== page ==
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The Jaggerz are an American rock band from Pittsburgh, Pennsylvania. They came to national attention with their single "The Rapper" which was released on the Kama Sutra label. "The Rapper" was No. 1 in the Record World Charts and No. 2 in the Billboard Hot 100 in March 1970.[1] Having sold over one million copies the recording received a gold record awarded by the R.I.A.A..[2]

The band's name derives from the Pittsburgh English slang term, "jagger bush," meaning a thorny bush. They were managed by The Skyliners manager, Joe Rock.


While attending Slippery Rock State College, now known as Slippery Rock University of Pennsylvania, Donnie Iris (birth name Dominic Ierace) started a band called the Tri-Vels. The band became known as Donnie and the Donnells when the line up increased from three members to four. Shortly after dropping out of college, Iris found out that a band called Gary and the Jewel Tones, of which Jimmie Ross was a member, needed a new guitarist. This gave birth to a new band called the "Jaggers". Forming around 1964, they began playing night clubs and other venues for the next few years gathering a respectable following in the region.

In 1968, the Jaggerz signed with Gamble Records. The Philadelphia soul music team of Kenny Gamble and Leon Huff produced their debut album which was recorded in Philadelphia. While in the early stages of recording the album, Jimmie Ross saw a magazine advertisement featuring another band called "The Jaggers". In order to avoid confusion, manager Joe Rock suggested that the "s" in "Jaggers" be changed to a "z". In 1969, their debut album, Introducing the Jaggerz, was released. It is a blue-eyed soul album featuring the Jaggerz original song "(That's Why) Baby I Love You", the Ken Gamble tune "Together" and "Gotta Find My Way Back Home", written by Melvin & Mervin Steals who later wrote "Could It Be I'm Falling in Love" for the Spinners.[3] Achieving most of its airplay in the group's native western Pennsylvania, it was a moderate success.[4]

In 1970, the Jaggerz left Gamble and signed with Neil Bogart's Kama Sutra Records. There they recorded their second album, We Went to Different Schools Together, which was released in 1970.

One of the singles from We Went to Different Schools Together became the group's first chart-topping hit. "The Rapper", written by Donnie Iris, was released to the Pittsburgh market in December 1969. It quickly rose on the KQV Top 40 singles chart reaching No. 1 on the week of January 5, 1970. It was No. 1 on KQV for four straight weeks during January 1970.[5] Released nationally "The Rapper" reached No. 2 on the Billboard Hot 100 on March 21, 1970. It was on the Hot 100 chart for 13 weeks[6] and was certified gold by the RIAA. Another additional track from the album reached the Hot 100: "I Call My Baby Candy" peaked at No. 75 and "What A Bummer" (a non-album track) climbed to No. 88. The album went to No. 62 on the Billboard Top 200 chart.[7] The album’s classic R&B tune "Memoirs of a Traveler" written by Benny Faiella and Donny Iris was sampled by Wiz Khalifa, The Game, Slum Village and seven other hip hop artists.[8]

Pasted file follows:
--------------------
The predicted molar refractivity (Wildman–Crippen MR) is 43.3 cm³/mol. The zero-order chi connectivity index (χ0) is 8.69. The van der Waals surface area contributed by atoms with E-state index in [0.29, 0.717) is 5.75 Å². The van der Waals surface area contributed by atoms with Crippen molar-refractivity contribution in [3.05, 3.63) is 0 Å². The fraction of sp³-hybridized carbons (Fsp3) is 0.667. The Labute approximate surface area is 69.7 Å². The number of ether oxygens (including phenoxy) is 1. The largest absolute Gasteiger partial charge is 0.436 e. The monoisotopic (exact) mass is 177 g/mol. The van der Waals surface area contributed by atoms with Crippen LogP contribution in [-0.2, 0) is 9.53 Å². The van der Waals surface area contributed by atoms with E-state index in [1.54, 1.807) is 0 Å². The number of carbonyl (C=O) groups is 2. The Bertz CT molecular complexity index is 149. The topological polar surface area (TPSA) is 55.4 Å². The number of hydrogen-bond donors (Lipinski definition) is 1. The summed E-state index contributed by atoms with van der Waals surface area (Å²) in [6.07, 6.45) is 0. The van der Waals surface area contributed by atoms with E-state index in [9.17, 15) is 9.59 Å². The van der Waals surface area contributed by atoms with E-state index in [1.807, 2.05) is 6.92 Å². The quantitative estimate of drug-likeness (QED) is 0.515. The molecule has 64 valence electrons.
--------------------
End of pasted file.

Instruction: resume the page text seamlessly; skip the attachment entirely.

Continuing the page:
The Jaggerz continued to release singles through Kama Sutra until 1973, when they moved to the RCA subsidiary Wooden Nickel Records.

In 1973 the Jaggerz performed on the Wolfman Jack novelty album "Through The Ages" that was released on Wooden Nickel Records. They backed up DJ Wolfman Jack on ten songs including "The Rapper".[9] The Jaggerz also produced and recorded with Bobby Rydell and James Darren.

Singers Bill Maybray and Jimmie Ross left the Jaggerz. Ross was recruited by the Jaggerz manager Joe Rock to join the Skyliners. Keyboard player and singer Frank Czuri and songwriter/keyboard player Hermie Granati joined the band for the album Come Again that was released by Wooden Nickel Records in 1975. The single "2 + 2 / Don't It Make You Wanna Dance" was also released in 1975 but did not reach the charts. The Jaggerz were dropped from Wooden Nickel in 1976.

Sometime after being dropped from Wooden Nickel, the Jaggerz' original band members began leaving. By late 1977, Benny Faiella was the only original member left. He was joined by Gene and Robert Vallecorsa (lead guitar and keyboards, respectively), Sam Ippolito (lead vocals), and Mark Zeppuhar (saxophone). Even though they were now only playing at nightclubs, Faiella believed that the lineup was the strongest it had been in twelve years and that they would return to the charts. However this proved false and the Jaggerz finally broke up around 1977.[10]

Dominic Ierace, the band's guitarist and vocalist, joined Wild Cherry. By 1976, they had been together for six years and had just recently rose to prominence with "Play That Funky Music." While in the group, Ierace met keyboardist Mark Avsec. Ierace (continuing to use his "Donnie Iris" nickname more and more) engineered Wild Cherry's third album I Love My Music and appeared playing guitar on their fourth album Only the Wild Survive. But Wild Cherry's fate seemed to be similar to the Jaggerz and they broke up in 1979. Iris then went solo with the help of Avsec, first with the non-album singles "Bring on the Eighties" and "Because of You." These singles proved to be of little influence and Avsec and Iris decided to put a band together. The lineup consisted of Iris, Avsec, Marty Lee Hoenes, Albritton McClain, and Kevin Valentine. The new band, called Donnie Iris and the Cruisers, released their first album in 1980, Back on the Streets. The album's first single, "Ah! Leah!", began a series of successful albums and singles. Donnie Iris landed 10 singles in the Billboard top 100 lists. He released ten albums with the Cruisers, five of which made it to the Billboard top 200 list. Donnie Iris and the Cruisers are still together to this day.